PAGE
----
Jerry Siegel facts for kids
Siegel during his service in the US Army in Hawaii, c. 1944
October 17, 1914
Cleveland, Ohio, U.S.
|Died||January 28, 1996
Los Angeles, California, U.S.
|Pseudonym(s)||Joe Carter, Jerry Ess|
|Superman, Action Comics #1|
|Awards||Inkpot Award, 1975
Will Eisner Comic Book Hall of Fame, 1992
Jack Kirby Hall of Fame, 1993
The Bill Finger Award For Excellence in Comic Book Writing, 2005
(m. 1939; div. 1948)
(m. 1948; his death 1996)
Jerome Siegel (October 17, 1914 – January 28, 1996), was the American co-creator, along with Joe Shuster, of Superman, the first of the great comic book superheroes and one of the most recognizable of the 20th century.
He was inducted into the comic book industry's Will Eisner Comic Book Hall of Fame in 1992 and the Jack Kirby Hall of Fame in 1993.
Siegel wrote for his school's weekly newspaper, The Glenville Torch. One of his known works for that newspaper was Goober the Mighty, a parody of Tarzan. Joseph Shuster provided illustrations for some of Siegel's Goober stories. This was their first known collaboration as writer and artist.
Siegel graduated high school in June 1934. Unable to afford college, he worked various delivery jobs. In the summer of 1935, still living in Cleveland, he and Shuster began selling comic-book stories to National Allied Publications, the future DC Comics, in New York.
They came up with the idea to do their own comic strip. Hoping to sell it as a newspaper comic-strip. After years of failing to achieve this, Siegel and Shuster agreed to publish Superman in a comic book. In March 1938, they sold all rights to Superman to the comic-book publisher Detective Comics, Inc., another forerunner of DC, for $130 ($2000 when adjusted for inflation).
Superman was immediately successful. Siegel moved into a house in University Heights and bought himself a car.
Siegel was conscripted into the US Army on June 28, 1943. He was trained at Fort George G. Meade, where he was trained as an "Airplane Engine Mechanic, a Film Editor, Motion Picture Cutter, Public Relations Man or Playwright (Motion Picture Writer) or Reporter". He was posted in Honolulu, where he was assigned a writing job at the military newspaper Stars and Stripes. He focused mainly on comedy columns. Siegel was discharged on January 21, 1946, at the rank of Technician 4th Grade.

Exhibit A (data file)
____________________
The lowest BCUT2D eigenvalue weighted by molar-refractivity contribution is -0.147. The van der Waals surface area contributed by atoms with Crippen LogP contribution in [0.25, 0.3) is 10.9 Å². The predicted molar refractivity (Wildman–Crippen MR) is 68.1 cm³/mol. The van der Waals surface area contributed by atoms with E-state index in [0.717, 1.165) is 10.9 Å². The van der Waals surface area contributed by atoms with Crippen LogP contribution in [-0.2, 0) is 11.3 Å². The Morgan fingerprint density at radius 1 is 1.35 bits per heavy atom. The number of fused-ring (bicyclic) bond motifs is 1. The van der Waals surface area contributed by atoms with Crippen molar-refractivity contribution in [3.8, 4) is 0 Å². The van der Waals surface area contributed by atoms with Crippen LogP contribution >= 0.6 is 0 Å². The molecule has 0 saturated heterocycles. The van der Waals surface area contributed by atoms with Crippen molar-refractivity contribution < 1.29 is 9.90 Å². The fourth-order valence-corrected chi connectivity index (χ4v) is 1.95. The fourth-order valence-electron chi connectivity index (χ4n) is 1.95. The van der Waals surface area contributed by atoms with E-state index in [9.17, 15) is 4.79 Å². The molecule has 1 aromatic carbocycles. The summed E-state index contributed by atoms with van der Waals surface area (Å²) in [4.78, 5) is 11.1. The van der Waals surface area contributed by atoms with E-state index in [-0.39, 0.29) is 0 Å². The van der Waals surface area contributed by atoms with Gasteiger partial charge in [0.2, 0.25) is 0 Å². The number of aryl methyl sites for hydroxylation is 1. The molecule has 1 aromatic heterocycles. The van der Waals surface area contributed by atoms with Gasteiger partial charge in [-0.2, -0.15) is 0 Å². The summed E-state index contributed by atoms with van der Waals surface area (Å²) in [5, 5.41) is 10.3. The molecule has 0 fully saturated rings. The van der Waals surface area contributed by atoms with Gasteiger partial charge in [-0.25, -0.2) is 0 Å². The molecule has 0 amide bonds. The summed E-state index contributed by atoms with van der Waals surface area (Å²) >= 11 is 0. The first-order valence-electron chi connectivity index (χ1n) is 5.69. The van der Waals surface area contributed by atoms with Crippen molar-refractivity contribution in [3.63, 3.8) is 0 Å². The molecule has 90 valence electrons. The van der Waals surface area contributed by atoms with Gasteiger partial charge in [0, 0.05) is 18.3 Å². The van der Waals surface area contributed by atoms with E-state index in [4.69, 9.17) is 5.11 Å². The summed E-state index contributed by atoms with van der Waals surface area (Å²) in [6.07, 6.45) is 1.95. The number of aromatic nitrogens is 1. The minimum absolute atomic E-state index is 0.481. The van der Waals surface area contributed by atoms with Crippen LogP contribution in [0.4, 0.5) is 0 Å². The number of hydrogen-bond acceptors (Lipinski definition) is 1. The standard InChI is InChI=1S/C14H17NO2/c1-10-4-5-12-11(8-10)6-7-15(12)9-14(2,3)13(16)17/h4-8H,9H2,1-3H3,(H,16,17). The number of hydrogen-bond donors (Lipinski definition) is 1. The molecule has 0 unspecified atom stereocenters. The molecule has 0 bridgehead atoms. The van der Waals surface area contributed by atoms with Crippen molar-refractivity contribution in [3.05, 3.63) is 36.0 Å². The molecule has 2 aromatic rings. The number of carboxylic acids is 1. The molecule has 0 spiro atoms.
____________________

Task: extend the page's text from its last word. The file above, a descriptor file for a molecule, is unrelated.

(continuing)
After the war, Siegel settled in New York, eventually buying a house on Long Island.
During his first tenure at DC Comics (1935-1943), Siegel created the following characters:
- Henri Duval, a French swashbuckler.
- Doctor Occult, paranormal investigator.
- Radio Squad, police serial.
- Spy, serial starring the globe-trotting investigator Bart Regan and his female sidekick Sally Norris.
- Superman, a costumed vigilante with superhuman strength
- Superboy, a child version of Superman
- The Spectre, a ghostly avenger
During his second tenure at DC Comics (1959-1966), Siegel created the following characters:
- Bouncing Boy, a member of the Legion of Super-Heroes
- Brainiac 5, a member of the Legion of Super-Heroes
- Cosmic King, a adversary of the Legion of Super-Heroes
- Duplicate Damsel, a member of the Legion of Super-Heroes
- Invisible Kid, a member of the Legion of Super-Heroes
- Matter-Eater Lad, a member of the Legion of Super-Heroes
- Lightning Lord, a adversary of the Legion of Super-Heroes
- Phantom Girl, a member of the Legion of Super-Heroes
- Chameleon Boy, a member of the Legion of Super-Heroes
- Saturn Queen, an adversary of the Legion of Super-Heroes
Siegel died on January 28, 1996, of a heart attack. He had been suffering from cardiac disease for years, and had had a bypass operation. he is buried at Hollywood Forever Cemetery, Hollywood, Los Angeles County, California.
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Jerry Siegel Facts for Kids. Kiddle Encyclopedia.